It’s been talked about for years, and now the government may be ready to ban menthol-flavored cigarettes.
A citizen’s group has filed a petition in federal court to require the U.S. Food and Drug Administration (FDA) to institute such a ban, and the FDA has to reply by today. Citing “people familiar with the matter, The Wall Street Journal reports that the FDA will announce a ban.
Anti-smoking groups have long targeted menthol cigarettes over claims that they promote smoking, especially among young people. The menthol flavoring is said to mask the harshness of tobacco smoke. These groups also contend that menthol cigarette smokers have a harder time quitting.
If the FDA does seek a ban, it won’t happen overnight. Tobacco companies have said they would go to court to block a ban, so it could take years for the fight to play out.
Should the FDA go in the expected direction, it would first publish the proposed rule so that citizens and stakeholders have the opportunity to comment.
A year ago, the FDA moved to restrict flavored e-cigarette products -- notably fruit and mint flavors. However, it stopped short of placing restrictions on menthol e-cigarettes, which anti-smoking groups oppose for the same reason they want to outlaw menthol cigarettes.
Surveys have shown that the overwhelming majority of Black smokers prefer menthol cigarettes, and organizations promoting Black health have led efforts to get menthol cigarettes off the market. Black men have the highest death rate from lung cancer in the country, according to the Centers for Disease Control and Prevention (CDC).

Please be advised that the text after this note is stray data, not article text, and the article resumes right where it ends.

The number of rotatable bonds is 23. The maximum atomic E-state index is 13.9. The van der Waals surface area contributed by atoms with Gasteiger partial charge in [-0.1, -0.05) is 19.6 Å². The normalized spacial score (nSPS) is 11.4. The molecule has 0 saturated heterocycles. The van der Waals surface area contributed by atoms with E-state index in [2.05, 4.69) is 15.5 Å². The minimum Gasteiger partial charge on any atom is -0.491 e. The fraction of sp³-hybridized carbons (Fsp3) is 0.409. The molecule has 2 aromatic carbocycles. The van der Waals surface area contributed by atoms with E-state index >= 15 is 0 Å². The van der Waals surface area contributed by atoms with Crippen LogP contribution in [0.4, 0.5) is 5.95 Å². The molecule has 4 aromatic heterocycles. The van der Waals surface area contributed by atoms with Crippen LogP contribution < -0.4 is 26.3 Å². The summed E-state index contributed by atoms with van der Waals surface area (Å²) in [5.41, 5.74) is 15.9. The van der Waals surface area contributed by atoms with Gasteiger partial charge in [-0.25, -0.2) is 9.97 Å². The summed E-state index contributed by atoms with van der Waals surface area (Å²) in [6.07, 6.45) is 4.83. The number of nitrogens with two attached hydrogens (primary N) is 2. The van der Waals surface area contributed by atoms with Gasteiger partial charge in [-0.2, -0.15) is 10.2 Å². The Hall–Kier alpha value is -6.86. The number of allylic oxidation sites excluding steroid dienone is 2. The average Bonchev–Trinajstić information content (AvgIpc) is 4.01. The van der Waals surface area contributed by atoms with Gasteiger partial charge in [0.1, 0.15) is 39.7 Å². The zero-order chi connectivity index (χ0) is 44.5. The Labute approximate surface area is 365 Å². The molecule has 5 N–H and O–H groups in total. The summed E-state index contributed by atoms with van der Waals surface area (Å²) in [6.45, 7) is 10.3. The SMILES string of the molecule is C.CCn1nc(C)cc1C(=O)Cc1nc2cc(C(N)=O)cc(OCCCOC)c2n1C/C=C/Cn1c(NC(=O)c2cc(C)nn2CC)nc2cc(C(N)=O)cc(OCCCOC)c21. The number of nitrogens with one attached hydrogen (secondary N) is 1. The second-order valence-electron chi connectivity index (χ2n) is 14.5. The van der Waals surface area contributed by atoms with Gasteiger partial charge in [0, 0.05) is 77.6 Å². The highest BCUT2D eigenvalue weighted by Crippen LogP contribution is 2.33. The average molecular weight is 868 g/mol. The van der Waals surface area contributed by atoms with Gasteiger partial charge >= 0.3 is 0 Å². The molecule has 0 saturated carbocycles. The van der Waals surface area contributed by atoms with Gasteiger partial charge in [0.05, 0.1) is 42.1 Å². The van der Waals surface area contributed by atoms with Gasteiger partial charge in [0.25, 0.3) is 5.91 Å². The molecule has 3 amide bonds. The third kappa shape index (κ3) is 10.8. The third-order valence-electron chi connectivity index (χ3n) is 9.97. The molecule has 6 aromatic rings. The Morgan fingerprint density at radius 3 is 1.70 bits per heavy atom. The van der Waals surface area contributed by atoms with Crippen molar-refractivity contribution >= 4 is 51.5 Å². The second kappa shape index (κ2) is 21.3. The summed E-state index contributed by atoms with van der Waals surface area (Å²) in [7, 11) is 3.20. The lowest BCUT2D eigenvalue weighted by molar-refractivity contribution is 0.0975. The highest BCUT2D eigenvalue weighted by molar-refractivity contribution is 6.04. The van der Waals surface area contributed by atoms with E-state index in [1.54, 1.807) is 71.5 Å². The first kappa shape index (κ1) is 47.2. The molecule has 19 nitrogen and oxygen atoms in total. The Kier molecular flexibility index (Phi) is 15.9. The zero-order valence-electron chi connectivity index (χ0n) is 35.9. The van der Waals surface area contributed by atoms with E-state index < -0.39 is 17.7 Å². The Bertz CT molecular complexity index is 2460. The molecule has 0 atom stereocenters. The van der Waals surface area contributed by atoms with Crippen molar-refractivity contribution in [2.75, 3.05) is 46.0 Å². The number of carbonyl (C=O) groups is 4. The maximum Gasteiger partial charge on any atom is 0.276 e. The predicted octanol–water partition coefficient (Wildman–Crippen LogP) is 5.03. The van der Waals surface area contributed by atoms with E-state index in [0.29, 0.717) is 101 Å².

"When you combine high rates of smoking with systematic racism in health care systems, you have a tremendous health disparity," Erika Sward, national assistant vice president for advocacy at the American Lung Association, told NBC News.
The Journal notes that tobacco companies will contest any menthol ban or restriction because so much of their business rests on that flavoring. Smokers who purchase menthol cigarettes tend to be younger and can be expected to be smokers for years.
The American Cancer Society has suggested that menthol cigarettes could be more harmful to smokers because they’re “easier” to smoke, noting that the smoke can be held in the lungs longer than unflavored tobacco.
“This helps to explain why people who smoke menthol cigarettes and get lung cancer often have their cancers located in certain parts of the lung,” the group said in a recent statement. “It also might be a reason why it is harder for people who smoke menthol cigarettes to quit.”